Touche du bois
Sara Trillo’s exhibition ‘Touche du Bois’ evolved from a two-part residency undertaken between the summers of 2020 and 2021, when the artist spent four weeks at the Château de Sacy meditatively investigating the local flora and fauna. Reflecting on the history of the land, which once was a focal area for pagan and animist rituals and then became a Christian site of pilgrimage, Trillo is fascinated by the way reverent nature rituals transmuted into superstition through the coopting of sacred space and narrative.
Referencing ‘The Golden Bough’ (1890) by James George Frazer, a study of the similarities amongst magical and religious belief globally, Trillo practices her own version of ‘sympathetic magic’, by using the intrinsic qualities of her material to activate a deep power. Trillo’s work is site-specific and intimate. It has developed from listening to local bird calls, scrutinising the sky for subtle weather shifts and the impact of this on the surrounding vegetation, gathering decaying flower heads and fallen fruit, crushing, cracking, simmering her findings to alchemise into inks and pigments. For Sara Trillo the gardens of Sacy reflect the history of the surrounding landscapes, drawing connections with the Roman remains at Champlieu and the Forêt d’Halatte. The magic of this is intensified by the fact that Sacy is an oasis of biodiversity surrounded by miles of monofarmed land.
Trillo uses walnuts for dye and texture, clay dug from the stump of a pine tree to create hand made tools which distribute cherry stones and the petals of lilies and roses to dye an oversized apron and glove. She honours an ephemeral matrilineal history of craft and handiwork whilst referencing specific stories such as Jean Cocteau’s film ‘La Belle et La Bête’ which takes the metaphor of the glove to speak of protection and transformation. Here Trillo’s glove reflects the distance between humanity and the natural world; a longing to hold and collect, combined with a fear of our role within nature.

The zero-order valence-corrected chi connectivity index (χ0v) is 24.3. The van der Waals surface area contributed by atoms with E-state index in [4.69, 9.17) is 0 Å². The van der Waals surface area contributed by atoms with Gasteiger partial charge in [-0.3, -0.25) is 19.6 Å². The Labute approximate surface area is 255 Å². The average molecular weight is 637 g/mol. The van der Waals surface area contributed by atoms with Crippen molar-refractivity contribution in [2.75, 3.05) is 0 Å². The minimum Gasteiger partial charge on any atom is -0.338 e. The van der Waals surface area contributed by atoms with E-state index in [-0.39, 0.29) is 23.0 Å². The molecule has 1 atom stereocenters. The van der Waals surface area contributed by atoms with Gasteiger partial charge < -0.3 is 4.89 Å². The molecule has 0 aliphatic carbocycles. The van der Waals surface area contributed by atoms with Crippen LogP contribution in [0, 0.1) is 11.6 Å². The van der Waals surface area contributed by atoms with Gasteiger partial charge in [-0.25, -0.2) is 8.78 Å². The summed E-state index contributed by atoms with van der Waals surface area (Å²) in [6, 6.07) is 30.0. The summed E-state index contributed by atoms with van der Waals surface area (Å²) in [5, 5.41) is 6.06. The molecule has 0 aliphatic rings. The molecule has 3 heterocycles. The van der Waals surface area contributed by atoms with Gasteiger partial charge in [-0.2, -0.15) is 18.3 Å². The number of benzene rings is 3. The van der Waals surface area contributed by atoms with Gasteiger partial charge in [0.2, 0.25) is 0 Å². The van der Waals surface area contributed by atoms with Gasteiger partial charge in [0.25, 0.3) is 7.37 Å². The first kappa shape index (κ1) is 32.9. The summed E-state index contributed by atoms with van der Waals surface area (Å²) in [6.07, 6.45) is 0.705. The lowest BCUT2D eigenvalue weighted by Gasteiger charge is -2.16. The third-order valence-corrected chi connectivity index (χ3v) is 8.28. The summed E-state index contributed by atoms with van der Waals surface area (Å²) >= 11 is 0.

Unlike a herbarium where plants are preserved and pressed for study, Trillo does not seek to preserve but rather to activate the essence of each specimen using them to anoint and imbue with ritual. She creates imagined votives and artefacts which are missing from the vitrines full of weaponry and metal objects in museums. Hers are the kind of tools that tenderly cultivate the land and once used are returned to the soil to be repurposed and processed by earth worms and root networks.
For ‘Touche du Bois’ this new body of works are exhibited in a bergerie (sheep house) at Château de Sacy, where the high stone structure evokes the feeling of an ancient chapel, the manger holding the space of an altar, the creamy white walls speaking of ritual cleansing. The title of the exhibition plays on ideas of superstition, whilst nodding to the gardeners who maintain the land, the hands that so lovingly keep the balance of these small ecosystems but are never mentioned in the historical accounts of great estates.
More images from the Residency